It occurred to me, as I was writing down 2017.33 on a log that remembering the day may be a challenge. It made me wonder how we remember dates now. Is remembering a number between 1 and 365 going to be difficult? 366 if it’s a leap year, but that’s for another discussion.

Today is Ground Hog day. I know it’s February 2 because it’s Ground Hog day. If it weren’t ground hog day, I’d have to think about last time I was paid (which I don’t much pay attention to date so much as the day). I could calculate that I was paid on Jan 31, but I know it was Tuesday. So, if Tuesday was the 31st and today is two days later, it must be February 2nd.

There’s no way I could (not that anyone could, but just for the fact that I try to recall pertinent information, not information I could easily look up) just know today was Feb 2nd. I don’t pay attention to dates as a matter of memory, but as a scheduling device. My calendar tells me what day it is today and what I have to do today. I wouldn’t know that it’s February 2nd unless I was told, really. I could calculate based on proximate events (like getting paid), but other than that, I would be lost. If you ask me in 5 months what the date is, without a calendar / clock / watch I really wouldn’t know, because I don’t track that. I have tools for that.

So, does that mean we’d need to provide tools for date tracking?

Yes! It does.

But we still remember dates based on events, though. Like, I know that my birthday comes on a certain day. I’ll know a week or so before what day my birthday comes on, so the math is fairly simple. It’s 5 days before my birthday, so it’s my birthdate – 5. My birthday was 3 days ago so today is my birthdate + 3. I got paid 2 days ago, so today must be paydate + 2.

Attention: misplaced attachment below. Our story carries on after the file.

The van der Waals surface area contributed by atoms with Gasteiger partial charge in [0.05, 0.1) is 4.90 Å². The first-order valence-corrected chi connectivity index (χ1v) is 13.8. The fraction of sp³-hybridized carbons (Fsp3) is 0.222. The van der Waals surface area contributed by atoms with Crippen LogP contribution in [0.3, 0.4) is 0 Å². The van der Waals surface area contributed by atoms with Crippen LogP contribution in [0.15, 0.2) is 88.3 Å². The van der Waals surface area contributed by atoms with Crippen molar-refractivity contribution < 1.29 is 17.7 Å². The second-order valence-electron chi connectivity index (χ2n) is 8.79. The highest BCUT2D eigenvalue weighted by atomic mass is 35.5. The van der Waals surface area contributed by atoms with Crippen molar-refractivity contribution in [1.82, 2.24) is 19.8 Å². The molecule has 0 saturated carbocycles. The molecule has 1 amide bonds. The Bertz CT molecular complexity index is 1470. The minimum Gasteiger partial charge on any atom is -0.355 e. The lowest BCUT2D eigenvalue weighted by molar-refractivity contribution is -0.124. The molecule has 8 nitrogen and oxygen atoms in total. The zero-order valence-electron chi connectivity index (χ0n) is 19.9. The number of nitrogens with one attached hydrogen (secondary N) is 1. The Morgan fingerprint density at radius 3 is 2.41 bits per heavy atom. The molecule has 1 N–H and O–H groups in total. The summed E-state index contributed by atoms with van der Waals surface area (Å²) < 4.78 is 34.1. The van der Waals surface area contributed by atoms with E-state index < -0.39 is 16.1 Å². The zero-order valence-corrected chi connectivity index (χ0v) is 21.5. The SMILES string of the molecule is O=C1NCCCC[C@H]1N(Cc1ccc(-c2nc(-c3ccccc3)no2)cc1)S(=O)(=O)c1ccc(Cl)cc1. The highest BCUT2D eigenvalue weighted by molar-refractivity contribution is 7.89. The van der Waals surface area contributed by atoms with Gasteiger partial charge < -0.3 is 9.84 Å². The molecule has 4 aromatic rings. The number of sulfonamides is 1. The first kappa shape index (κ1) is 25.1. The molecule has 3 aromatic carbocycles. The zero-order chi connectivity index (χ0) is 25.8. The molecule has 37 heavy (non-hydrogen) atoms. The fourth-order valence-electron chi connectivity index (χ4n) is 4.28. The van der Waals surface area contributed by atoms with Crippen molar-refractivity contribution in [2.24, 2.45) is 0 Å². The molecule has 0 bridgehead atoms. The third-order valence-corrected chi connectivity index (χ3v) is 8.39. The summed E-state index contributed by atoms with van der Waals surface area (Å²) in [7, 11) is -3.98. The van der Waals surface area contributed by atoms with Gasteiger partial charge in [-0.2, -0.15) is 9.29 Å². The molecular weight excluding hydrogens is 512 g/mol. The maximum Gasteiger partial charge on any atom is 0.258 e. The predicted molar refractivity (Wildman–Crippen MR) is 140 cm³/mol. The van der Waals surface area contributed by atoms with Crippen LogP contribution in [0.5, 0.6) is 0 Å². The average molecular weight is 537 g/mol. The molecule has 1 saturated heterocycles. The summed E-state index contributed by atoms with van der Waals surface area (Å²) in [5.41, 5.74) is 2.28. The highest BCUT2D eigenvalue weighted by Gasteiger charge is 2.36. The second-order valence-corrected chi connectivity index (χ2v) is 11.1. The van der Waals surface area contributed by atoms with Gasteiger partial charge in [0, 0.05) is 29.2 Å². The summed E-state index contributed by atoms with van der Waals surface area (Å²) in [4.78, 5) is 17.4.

That’s really how we are tracking dates. Both with a calendaring system and with meaningful events. I say meaningful because I know May 4th is Star Wars day and that becomes a date anchor for calculations. However, someone who cares not for Star Wars (may the Force not be with them), will not have that anchor.

It’s almost like we are swinging through a Jungle like Tarzan, using meaningful dates for date calculation like he uses the trees and the vines connecting them.

In light of that, I think the only way we are going to be able to make the shift is by memorizing the “important” dates in metric.  So, Ground Hog day (6 more weeks of Winter this year, folks) is not February 2nd, but 33.  Christmas is not December 25th, but is 359.

I admit, it’s going to take some adjustment, but it may be worth it.

All this research of Star Dates had made me question the legitimacy of our date math as it applies to off world travel. However, that’s for another post.

Here are some dates to remember to start you on your Journey:

  • New Year’s Day: 1
  • Ground Hog Day: 33
  • Valentine’s Day: 45
  • Spring Equinox: 79
  • Star Wars Day: 124 (Star Wars day in Star Trek Stardate format, someone’s head somewhere will now explode)
  • Summer Solstice: 172
  • Canada Day: 182
  • Independence Day for the US: 185
  • Autumn Equinox: 265
  • Hallow’s Eve: 304
  • All Saint’s Day: 305
  • Winter Solstice: 355
  • Christmas Eve: 358
  • Christmas Day: 359
  • Boxing Day: 360
  • Our New Year’s Eve costume Party: 365

Of course, there are variable days in there as well, based on lunar cycle (like Easter), or day of month (like Mother’s, Father’s, and Turkey’s day) which will have to be calculated per year as always.

Hmmm, I wonder what it would take to move our days of the week (7 based system) to metric. Likewise, our Months. Or, perhaps, why we still have weeks and what that means to industry if we were to change the nature of what a week meant and how that would effect work.

So much to ponder. I thought this was going to be easy.

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